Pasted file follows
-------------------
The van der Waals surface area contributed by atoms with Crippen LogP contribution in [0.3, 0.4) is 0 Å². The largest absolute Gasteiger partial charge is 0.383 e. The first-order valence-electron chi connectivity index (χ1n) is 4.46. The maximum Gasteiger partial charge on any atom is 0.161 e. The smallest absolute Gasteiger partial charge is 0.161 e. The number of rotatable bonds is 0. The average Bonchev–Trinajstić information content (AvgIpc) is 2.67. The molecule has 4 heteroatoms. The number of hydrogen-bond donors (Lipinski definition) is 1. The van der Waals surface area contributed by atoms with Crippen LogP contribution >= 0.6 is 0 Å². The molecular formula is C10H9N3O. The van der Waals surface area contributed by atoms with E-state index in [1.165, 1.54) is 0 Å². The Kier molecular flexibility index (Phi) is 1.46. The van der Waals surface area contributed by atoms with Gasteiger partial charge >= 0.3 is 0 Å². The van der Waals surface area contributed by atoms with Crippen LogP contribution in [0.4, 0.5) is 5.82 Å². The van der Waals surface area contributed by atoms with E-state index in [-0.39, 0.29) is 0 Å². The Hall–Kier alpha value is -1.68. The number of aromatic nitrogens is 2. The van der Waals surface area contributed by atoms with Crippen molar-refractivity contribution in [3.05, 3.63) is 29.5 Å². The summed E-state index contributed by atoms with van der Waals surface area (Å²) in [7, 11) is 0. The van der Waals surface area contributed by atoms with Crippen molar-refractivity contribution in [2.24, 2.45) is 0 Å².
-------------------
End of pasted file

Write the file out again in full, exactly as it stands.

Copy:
The van der Waals surface area contributed by atoms with Crippen LogP contribution in [0.3, 0.4) is 0 Å². The largest absolute Gasteiger partial charge is 0.383 e. The first-order valence-electron chi connectivity index (χ1n) is 4.46. The maximum Gasteiger partial charge on any atom is 0.161 e. The smallest absolute Gasteiger partial charge is 0.161 e. The number of rotatable bonds is 0. The average Bonchev–Trinajstić information content (AvgIpc) is 2.67. The molecule has 4 heteroatoms. The number of hydrogen-bond donors (Lipinski definition) is 1. The van der Waals surface area contributed by atoms with Crippen LogP contribution >= 0.6 is 0 Å². The molecular formula is C10H9N3O. The van der Waals surface area contributed by atoms with E-state index in [1.165, 1.54) is 0 Å². The Kier molecular flexibility index (Phi) is 1.46. The van der Waals surface area contributed by atoms with Gasteiger partial charge >= 0.3 is 0 Å². The van der Waals surface area contributed by atoms with Crippen LogP contribution in [0.4, 0.5) is 5.82 Å². The van der Waals surface area contributed by atoms with E-state index in [-0.39, 0.29) is 0 Å². The Hall–Kier alpha value is -1.68. The number of aromatic nitrogens is 2. The van der Waals surface area contributed by atoms with Crippen molar-refractivity contribution in [3.05, 3.63) is 29.5 Å². The summed E-state index contributed by atoms with van der Waals surface area (Å²) in [7, 11) is 0. The van der Waals surface area contributed by atoms with Crippen molar-refractivity contribution in [2.24, 2.45) is 0 Å².